Tissue CO2 easily diffuses across the blood-brain barrier and tissue PCO2 may approximate cerebral venous PCO2[14,15]. That would agree with our normal tissue values of 49 +/- 5 mm Hg. During ischemia, tissue perfusion and clearance of CO2 may decrease, increasing tissue PCO2. A tissue PCO (2) > 60 mm Hg was seen only in cerebrovascularly compromised patients. The increased tissue PCO2 observed in patients with a compromised cerebrovasculature is consistent with ischemic tissue PCO2 and with changes in tissue PCO2 during temporary ischemia .
Our values of tissue pH in noncompromised patients agree with other authors [2,4]. Ischemic changes in brain tissue pH have also been reported. During three minutes of complete ischemia, extracellular pH measured on the cortical surface of the cat decreased 0.5 units . Estimates in intracellular pH in rats show that 10 minutes of ischemia decrease pH from 7.04 to 6.48 . This is consistent with our measures of tissue pH in patients with chronic cerebral ischemia.
There was a trend for increasing H+ as PCO2 increased. The correlation for this trend was r = 0.92, P < 0.001 when Patient 5 was excluded from the calculation. This relationship between PCO2 and pH is consistent with previous reports . However, increases in brain PCO2 are associated with increases bicarbonate concentration in brain tissue and cerebrospinal fluid [16-18]. In contrast, in this study, patients with ischemia had higher tissue PCO2 and lower bicarbonate. The depletion of tissue bicarbonate suggests the presence of metabolic acidosis in ischemic patients. This was especially severe in Patient 5, who had cerebral vasospasm. These results suggest that measurement of tissue PCO2 and pH can better define the state of ischemia by evaluating the presence of metabolic acidosis.
It is a concern that the sensing elements of this probe are separated by up to 3 cm in brain tissue. This suggests that different brain regions may be measured during monitoring of PO2, PCO2, and pH. On the cortical surface, brain PO2 varies markedly over a distance of a few millimeters . However, regional PO2 within brain tissue may be less variable [9-11]. The interelectrode distance between the cathode and anode and the need for oxygen to diffuse through the acrylamide gel of the Paratrend 7 Registered Trademark oxygen sensor would expand the tissue region from which oxygen is sampled. CO2 is highly diffusable in brain tissue and local measurements may be influenced by diffusion from surrounding tissue. Further, clinical verification of a compromised circulation in this study probably indicates that a significant portion of brain tissue is affected. This may explain why measures of PO2, PCO2, and pH were internally consistent for validating ischemia within each patient.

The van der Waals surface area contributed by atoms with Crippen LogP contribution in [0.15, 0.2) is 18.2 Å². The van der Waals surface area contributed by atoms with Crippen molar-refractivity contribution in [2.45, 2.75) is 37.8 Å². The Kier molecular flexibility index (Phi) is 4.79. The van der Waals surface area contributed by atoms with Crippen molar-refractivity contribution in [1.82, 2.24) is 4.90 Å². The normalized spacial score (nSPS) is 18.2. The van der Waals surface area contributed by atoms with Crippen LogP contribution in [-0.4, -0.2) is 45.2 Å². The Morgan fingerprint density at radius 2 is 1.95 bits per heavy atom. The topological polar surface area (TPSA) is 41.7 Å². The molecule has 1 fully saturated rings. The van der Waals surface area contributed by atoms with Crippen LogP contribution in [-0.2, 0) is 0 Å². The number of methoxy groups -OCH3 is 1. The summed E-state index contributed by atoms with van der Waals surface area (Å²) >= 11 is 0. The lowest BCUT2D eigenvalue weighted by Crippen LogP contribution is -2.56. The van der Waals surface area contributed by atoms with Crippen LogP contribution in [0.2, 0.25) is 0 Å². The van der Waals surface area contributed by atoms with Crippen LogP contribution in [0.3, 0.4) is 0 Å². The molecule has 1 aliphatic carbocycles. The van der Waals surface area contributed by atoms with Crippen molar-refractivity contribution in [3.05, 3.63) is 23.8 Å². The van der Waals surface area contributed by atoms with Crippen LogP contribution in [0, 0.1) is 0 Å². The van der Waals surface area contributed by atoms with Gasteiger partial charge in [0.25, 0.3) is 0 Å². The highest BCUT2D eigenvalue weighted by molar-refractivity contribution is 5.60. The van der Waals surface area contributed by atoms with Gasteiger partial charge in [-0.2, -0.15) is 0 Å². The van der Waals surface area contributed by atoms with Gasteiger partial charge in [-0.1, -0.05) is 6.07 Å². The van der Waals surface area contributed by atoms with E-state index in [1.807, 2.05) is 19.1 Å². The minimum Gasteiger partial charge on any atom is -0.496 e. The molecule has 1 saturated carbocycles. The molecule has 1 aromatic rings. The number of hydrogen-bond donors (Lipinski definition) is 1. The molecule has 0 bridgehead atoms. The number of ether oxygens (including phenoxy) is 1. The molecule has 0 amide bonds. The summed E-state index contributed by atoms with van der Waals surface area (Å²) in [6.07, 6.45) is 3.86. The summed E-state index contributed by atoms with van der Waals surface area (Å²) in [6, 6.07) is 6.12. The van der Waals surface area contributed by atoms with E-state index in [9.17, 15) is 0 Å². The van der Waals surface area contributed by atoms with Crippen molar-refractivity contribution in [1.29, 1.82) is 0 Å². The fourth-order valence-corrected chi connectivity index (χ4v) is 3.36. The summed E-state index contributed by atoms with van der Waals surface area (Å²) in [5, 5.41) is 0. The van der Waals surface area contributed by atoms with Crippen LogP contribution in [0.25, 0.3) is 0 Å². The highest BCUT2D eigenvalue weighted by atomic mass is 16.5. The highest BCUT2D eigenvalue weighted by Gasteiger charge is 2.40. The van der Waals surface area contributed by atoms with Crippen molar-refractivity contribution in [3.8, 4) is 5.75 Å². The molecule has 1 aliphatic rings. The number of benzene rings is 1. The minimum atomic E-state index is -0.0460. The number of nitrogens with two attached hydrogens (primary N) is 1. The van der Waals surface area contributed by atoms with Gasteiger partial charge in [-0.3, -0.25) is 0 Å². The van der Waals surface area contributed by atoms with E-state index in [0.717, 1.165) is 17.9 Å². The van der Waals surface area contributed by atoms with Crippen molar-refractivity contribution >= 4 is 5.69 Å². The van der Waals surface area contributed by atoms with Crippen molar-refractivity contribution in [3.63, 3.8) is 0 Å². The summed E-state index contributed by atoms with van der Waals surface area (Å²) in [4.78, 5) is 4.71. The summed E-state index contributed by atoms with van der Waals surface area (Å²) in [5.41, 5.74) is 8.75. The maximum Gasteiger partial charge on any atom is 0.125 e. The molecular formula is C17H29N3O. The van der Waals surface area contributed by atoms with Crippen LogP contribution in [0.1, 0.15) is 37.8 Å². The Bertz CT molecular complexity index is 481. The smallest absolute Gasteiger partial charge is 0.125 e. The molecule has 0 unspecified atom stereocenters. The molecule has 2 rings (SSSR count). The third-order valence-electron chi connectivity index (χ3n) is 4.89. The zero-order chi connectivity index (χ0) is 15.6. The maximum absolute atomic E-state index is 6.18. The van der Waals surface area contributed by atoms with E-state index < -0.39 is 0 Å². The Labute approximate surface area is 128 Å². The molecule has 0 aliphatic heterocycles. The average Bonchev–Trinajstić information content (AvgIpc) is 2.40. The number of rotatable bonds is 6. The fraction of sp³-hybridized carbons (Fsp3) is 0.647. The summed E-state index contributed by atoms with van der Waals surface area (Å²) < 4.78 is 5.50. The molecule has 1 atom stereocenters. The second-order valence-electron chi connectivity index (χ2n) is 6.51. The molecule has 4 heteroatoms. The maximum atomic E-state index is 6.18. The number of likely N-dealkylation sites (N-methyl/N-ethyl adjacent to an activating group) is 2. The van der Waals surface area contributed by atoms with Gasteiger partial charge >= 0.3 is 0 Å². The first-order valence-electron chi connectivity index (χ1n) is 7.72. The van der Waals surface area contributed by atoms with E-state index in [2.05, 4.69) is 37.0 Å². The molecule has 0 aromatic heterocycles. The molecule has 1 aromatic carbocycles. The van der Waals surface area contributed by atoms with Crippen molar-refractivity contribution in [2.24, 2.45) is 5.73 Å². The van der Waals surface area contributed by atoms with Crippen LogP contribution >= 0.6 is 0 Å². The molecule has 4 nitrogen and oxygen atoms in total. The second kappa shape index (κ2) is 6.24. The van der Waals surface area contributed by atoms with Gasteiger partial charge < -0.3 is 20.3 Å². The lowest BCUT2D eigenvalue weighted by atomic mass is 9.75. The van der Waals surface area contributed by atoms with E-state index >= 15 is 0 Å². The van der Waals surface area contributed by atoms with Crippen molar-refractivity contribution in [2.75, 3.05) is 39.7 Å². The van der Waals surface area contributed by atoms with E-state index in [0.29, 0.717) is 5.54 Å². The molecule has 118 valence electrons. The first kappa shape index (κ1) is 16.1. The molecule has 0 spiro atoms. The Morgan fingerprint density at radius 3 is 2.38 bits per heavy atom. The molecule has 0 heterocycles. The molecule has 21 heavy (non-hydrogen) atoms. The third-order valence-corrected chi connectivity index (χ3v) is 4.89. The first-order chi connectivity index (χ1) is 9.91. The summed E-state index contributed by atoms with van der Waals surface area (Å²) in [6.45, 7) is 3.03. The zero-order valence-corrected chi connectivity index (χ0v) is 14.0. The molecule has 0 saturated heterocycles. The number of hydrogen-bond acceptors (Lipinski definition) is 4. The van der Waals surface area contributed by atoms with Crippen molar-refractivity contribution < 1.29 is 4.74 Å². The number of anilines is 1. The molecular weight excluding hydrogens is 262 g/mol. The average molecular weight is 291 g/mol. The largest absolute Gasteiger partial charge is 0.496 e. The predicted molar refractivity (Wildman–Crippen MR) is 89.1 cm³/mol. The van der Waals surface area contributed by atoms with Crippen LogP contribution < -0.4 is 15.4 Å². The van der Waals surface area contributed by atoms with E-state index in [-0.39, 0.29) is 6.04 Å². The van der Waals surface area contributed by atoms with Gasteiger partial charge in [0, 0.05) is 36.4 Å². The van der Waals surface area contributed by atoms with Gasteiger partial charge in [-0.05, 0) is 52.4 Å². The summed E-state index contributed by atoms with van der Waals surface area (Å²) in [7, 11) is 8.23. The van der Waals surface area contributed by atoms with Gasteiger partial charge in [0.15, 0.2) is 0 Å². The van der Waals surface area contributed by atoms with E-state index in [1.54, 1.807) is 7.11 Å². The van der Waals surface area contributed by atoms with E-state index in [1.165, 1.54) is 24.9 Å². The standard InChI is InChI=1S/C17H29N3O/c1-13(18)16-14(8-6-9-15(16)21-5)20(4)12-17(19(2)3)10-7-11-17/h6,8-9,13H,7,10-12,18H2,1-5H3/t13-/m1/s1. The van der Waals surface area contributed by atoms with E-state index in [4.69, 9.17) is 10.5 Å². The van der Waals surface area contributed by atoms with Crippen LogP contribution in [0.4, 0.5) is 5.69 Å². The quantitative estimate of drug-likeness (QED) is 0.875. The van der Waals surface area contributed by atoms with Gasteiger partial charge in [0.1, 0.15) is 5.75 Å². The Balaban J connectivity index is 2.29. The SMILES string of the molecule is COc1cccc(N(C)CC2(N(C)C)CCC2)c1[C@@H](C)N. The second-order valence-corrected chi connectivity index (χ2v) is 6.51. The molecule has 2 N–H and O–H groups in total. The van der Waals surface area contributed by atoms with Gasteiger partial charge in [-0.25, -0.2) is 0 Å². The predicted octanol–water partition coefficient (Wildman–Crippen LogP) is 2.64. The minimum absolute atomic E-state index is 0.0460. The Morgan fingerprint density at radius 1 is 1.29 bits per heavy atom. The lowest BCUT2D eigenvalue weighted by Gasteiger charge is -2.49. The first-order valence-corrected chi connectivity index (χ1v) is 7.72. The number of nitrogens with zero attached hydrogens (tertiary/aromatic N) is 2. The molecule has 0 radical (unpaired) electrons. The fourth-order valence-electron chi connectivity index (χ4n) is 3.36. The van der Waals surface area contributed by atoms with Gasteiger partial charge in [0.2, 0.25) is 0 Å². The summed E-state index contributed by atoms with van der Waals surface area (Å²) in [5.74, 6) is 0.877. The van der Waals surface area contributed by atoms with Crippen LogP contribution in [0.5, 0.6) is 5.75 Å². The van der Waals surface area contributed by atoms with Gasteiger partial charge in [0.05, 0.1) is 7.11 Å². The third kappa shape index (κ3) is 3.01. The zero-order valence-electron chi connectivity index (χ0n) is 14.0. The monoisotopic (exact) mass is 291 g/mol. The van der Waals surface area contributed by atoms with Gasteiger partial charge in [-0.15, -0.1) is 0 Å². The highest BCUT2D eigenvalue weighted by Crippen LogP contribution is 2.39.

Since this sensor is not designed for tissue measurement, it should be considered whether these measurements are valid. The Clark electrode has been used for measurement of oxygen in animal and human brain tissue previously [9-11] and was calibrated for the measurements made here. One CO2 measurement and two pH measurements lie outside the calibration range constructed for the CO2 and pH sensors, respectively. The confidence limits determined for CO2 and pH would not be valid for these three measures. However, in vivo studies in pigs have shown that the accuracy of blood CO2 and pH measures is not markedly altered when measurements are made beyond the normal calibration range . This suggests that, although the measurements of CO2 and pH outside the calibration range may be less reliable, they are still valid.
Finally, there is the question of whether this sensor is compatible with brain tissue. The sensor is constructed of physiologically inert polyethylene with a covalently bonded surface of heparin. The special bonding process, which does not allow diffusion of heparin from the surface, is a critical design to allow the sensor to remain in arterial blood for up to a week without clotting. We observed no adverse tissue reactions or bleeding when this sensor was inserted into brain tissue. This was facilitated by visual insertion of the sensor and the small size of the sensor (0.5 mm in diameter). We conclude the sensor is physiologically inert, consistent with its design for arterial blood.
In summary, these results show that patients with a compromised cerebral circulation have decreased brain tissue PO2, increased PCO2, and decreased pH compared to noncompromised controls. Evaluation of PCO2 and pH in relation to PO2 suggests that critical ischemia may occur when tissue PO2 decreases below 20 mm Hg. This is consistent with theoretical analyses. Simultaneous measures of brain tissue PO2, PCO2, and pH may improve the evaluation of ischemia in neurosurgical patients.